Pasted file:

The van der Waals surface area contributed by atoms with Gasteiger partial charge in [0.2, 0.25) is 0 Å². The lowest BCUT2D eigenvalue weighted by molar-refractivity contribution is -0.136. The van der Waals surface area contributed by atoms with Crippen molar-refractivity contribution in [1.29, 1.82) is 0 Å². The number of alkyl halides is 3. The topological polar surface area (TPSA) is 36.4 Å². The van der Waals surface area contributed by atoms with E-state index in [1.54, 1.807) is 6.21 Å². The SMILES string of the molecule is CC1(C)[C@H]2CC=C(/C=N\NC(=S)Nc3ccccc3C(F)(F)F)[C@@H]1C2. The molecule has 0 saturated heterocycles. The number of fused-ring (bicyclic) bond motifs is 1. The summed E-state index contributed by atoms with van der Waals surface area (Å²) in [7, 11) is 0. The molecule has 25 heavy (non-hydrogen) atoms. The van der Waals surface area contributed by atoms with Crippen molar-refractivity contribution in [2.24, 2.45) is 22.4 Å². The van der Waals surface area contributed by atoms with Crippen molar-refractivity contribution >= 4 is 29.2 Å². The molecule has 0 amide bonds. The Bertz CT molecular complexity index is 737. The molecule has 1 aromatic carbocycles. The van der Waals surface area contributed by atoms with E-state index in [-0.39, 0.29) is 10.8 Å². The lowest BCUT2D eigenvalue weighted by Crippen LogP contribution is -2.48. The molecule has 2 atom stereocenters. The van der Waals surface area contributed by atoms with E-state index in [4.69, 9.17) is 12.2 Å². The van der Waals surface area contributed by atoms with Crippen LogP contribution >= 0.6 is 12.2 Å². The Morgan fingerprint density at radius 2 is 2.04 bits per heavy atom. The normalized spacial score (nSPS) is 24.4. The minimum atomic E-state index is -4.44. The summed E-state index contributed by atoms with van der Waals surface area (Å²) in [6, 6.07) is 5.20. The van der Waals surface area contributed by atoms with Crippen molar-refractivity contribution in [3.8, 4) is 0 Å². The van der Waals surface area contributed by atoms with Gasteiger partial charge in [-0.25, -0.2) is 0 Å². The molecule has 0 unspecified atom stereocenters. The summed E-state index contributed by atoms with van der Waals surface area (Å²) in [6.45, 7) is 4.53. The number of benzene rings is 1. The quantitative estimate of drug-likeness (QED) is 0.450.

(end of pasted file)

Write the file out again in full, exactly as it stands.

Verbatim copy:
The van der Waals surface area contributed by atoms with Gasteiger partial charge in [0.2, 0.25) is 0 Å². The lowest BCUT2D eigenvalue weighted by molar-refractivity contribution is -0.136. The van der Waals surface area contributed by atoms with Crippen molar-refractivity contribution in [1.29, 1.82) is 0 Å². The number of alkyl halides is 3. The topological polar surface area (TPSA) is 36.4 Å². The van der Waals surface area contributed by atoms with E-state index in [1.54, 1.807) is 6.21 Å². The SMILES string of the molecule is CC1(C)[C@H]2CC=C(/C=N\NC(=S)Nc3ccccc3C(F)(F)F)[C@@H]1C2. The molecule has 0 saturated heterocycles. The number of fused-ring (bicyclic) bond motifs is 1. The summed E-state index contributed by atoms with van der Waals surface area (Å²) in [7, 11) is 0. The molecule has 25 heavy (non-hydrogen) atoms. The van der Waals surface area contributed by atoms with Crippen molar-refractivity contribution in [2.24, 2.45) is 22.4 Å². The van der Waals surface area contributed by atoms with Crippen molar-refractivity contribution >= 4 is 29.2 Å². The molecule has 0 amide bonds. The Bertz CT molecular complexity index is 737. The molecule has 1 aromatic carbocycles. The van der Waals surface area contributed by atoms with E-state index in [-0.39, 0.29) is 10.8 Å². The lowest BCUT2D eigenvalue weighted by Crippen LogP contribution is -2.48. The molecule has 2 atom stereocenters. The van der Waals surface area contributed by atoms with E-state index in [4.69, 9.17) is 12.2 Å². The van der Waals surface area contributed by atoms with Crippen LogP contribution >= 0.6 is 12.2 Å². The Morgan fingerprint density at radius 2 is 2.04 bits per heavy atom. The normalized spacial score (nSPS) is 24.4. The minimum atomic E-state index is -4.44. The summed E-state index contributed by atoms with van der Waals surface area (Å²) in [6, 6.07) is 5.20. The van der Waals surface area contributed by atoms with Crippen molar-refractivity contribution in [3.8, 4) is 0 Å². The van der Waals surface area contributed by atoms with Gasteiger partial charge in [-0.25, -0.2) is 0 Å². The molecule has 0 unspecified atom stereocenters. The summed E-state index contributed by atoms with van der Waals surface area (Å²) in [6.45, 7) is 4.53. The number of benzene rings is 1. The quantitative estimate of drug-likeness (QED) is 0.450.